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Iowa State University has agreed to pay a former professor and lab director $275,000 as part of a settlement stemming from years of accusations both from her and against her — including that her department chair and his domestic partner made unwanted sexual advances toward her.
“We did everything that we were supposed to … We engaged the system in good faith,” former ISU professor and researcher Birdie Shirtcliff told The Gazette. “And now, on the other side of it, what we realize is that the internal systems and checks and balances are designed very much to silence the victim and to support the perpetrators.”
In a statement provided to The Gazette, ISU disputed “all of Dr. Shirtcliff’s claims against the university and its employees.”
“The settlement agreement allows Dr. Shirtcliff and the university to move forward separately for the benefit of both parties,” it said.
As part of the settlement, signed Oct. 28, Shirtcliff agreed to resign, although ISU will continue paying her wages through the end of the month and covering her benefits through the end of the year.
She agreed not to apply for an ISU job in the future, and the university agreed to withdraw from her personnel file a June “letter of direction” accusing Shirtcliff of bullying and harassing behavior, according to documents obtained by The Gazette.
“Your email language crosses the line from questioning policies and procedures to bullying behavior,” ISU College of Human Sciences Associate Dean Robert Reason wrote in that June letter.
Shirtcliff, 43, for years had been accusing ISU colleagues and superiors of the same — beginning not long after she arrived at ISU from the University of New Orleans as an associate professor in the Department of Human Development and Family Studies, and then intensifying in 2018.
Shirtcliff — who until recently directed ISU’s “Stress Physiology Investigative Team” examining how a child’s environment can shape his or her well-being — began raising concerns about unwanted sexual advances, harassment and retaliation in 2018.
After informal meetings and talks of potential mediation, Shirtcliff officially filed complaints against her department chair and his domestic partner — an ISU psychology professor — in late 2018 and early 2019 accusing them of making sexual advances and then inflicting harassing and retaliatory behavior after the advances were denied, according to documents detailing years of complaints.
Shirtcliff’s official complaints came after she said her department chair preemptively filed a report with ISU’s Office of Equal Opportunity and after his domestic partner made a handful of allegations against Shirtcliff, including a pattern of harassment.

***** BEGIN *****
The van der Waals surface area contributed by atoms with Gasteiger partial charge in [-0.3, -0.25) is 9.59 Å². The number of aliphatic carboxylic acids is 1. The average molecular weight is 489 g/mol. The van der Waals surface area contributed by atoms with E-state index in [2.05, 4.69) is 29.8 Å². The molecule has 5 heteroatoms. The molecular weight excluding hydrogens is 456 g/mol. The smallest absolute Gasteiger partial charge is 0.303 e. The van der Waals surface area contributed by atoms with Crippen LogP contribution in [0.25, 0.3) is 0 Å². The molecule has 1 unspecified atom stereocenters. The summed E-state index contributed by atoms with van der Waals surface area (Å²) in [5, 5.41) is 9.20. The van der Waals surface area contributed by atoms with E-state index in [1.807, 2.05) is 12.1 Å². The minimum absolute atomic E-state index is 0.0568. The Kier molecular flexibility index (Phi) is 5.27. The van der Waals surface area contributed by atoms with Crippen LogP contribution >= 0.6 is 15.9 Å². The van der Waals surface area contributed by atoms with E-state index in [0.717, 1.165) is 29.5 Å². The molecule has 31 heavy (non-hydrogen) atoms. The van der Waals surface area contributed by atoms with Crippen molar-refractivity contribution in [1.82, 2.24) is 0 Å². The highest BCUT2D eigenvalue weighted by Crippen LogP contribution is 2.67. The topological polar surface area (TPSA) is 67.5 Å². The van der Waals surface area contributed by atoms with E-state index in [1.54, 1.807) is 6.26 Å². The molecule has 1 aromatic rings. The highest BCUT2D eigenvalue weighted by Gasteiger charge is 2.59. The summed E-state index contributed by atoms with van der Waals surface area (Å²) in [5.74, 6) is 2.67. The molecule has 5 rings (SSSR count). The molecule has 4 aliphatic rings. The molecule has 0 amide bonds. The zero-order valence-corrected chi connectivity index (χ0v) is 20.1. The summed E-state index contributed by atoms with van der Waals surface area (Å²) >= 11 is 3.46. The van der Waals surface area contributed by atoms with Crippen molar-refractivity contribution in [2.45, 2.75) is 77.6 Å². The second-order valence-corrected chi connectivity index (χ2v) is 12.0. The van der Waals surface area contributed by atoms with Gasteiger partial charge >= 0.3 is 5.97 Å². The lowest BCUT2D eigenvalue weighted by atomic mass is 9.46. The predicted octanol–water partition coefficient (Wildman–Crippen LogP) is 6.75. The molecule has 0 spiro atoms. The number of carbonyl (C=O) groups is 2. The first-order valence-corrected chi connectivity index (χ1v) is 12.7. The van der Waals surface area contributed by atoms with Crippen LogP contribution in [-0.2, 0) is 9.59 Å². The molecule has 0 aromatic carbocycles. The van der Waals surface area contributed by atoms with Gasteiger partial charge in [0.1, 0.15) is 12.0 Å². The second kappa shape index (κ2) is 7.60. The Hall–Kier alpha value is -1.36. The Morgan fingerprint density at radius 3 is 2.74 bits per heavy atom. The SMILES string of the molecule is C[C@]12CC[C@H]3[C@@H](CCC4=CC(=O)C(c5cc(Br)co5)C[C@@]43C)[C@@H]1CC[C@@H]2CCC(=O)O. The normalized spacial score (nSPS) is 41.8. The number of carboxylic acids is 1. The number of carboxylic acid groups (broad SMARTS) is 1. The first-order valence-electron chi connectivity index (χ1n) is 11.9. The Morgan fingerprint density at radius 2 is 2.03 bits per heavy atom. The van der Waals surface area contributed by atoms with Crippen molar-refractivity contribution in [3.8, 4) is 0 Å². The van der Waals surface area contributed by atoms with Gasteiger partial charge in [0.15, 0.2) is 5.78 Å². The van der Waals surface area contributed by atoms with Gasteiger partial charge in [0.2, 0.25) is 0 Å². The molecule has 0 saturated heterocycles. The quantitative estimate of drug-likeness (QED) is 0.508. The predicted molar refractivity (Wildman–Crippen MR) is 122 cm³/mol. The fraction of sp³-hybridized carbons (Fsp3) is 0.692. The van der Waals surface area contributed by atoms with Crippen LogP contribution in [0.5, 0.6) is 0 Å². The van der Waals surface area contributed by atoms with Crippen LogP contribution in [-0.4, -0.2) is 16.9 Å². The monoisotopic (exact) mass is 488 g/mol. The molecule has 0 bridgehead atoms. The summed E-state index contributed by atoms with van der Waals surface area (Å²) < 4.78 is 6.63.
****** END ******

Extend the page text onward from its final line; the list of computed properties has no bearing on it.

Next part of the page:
Months of back and forth spawned accusations and counterattacks over harassment, faculty and research misconduct, retaliation, Title IX offenses, hiring violations, civil rights impingement and non-compliance with the Americans with Disabilities Act.
Those accusations prompted monthslong investigations from the university’s Office of Equal Opportunity and the Faculty Review Board, involving the Title IX, human resources and provost offices.
Citing trauma she experienced over months of the drama, Shirtcliff in April 2020 sought leave through the Family and Medical Leave Act. Due to suicidal ideation and life-threatening post-traumatic stress, Shirtcliff requested time away “to heal.”
In documents supporting her request, therapists suggested specific triggers of working under and with her chair. But human resources rejected her condition as qualifying as a disability.
“Your impairment does not rise to the level of a ‘disability,’” according to a Nov. 23, 2020, letter from ISU to Shirtcliff.
“Persons who do not have a ‘disability’ as defined by the ADA are not eligible for reasonable accommodation,” an accommodations coordinator wrote. “Based on the information provided by you and your health care provider, it appears that you are unable to perform your job responsibilities. If you are unable to perform your job, the university may need to take steps to separate you from employment.”
The ISU office again in May denied Shirtcliff’s request to “avoid any and all contact” with her chair, whom she accused of advances and harassment, stating that “is not a reasonable accommodation.”
“An employer is not required to provide an anxiety- or stress-free environment or to reassign an employee away from any supervisor or co-worker who may cause stress or conflict,” according to ISU human resources.
In addition to Shirtcliff’s disciplinary letter for harassing and bullying behavior and language, ISU in October accused her of hiring a postdoctoral scholar in California without approval. Shirtcliff told The Gazette that accusation was retaliatory.
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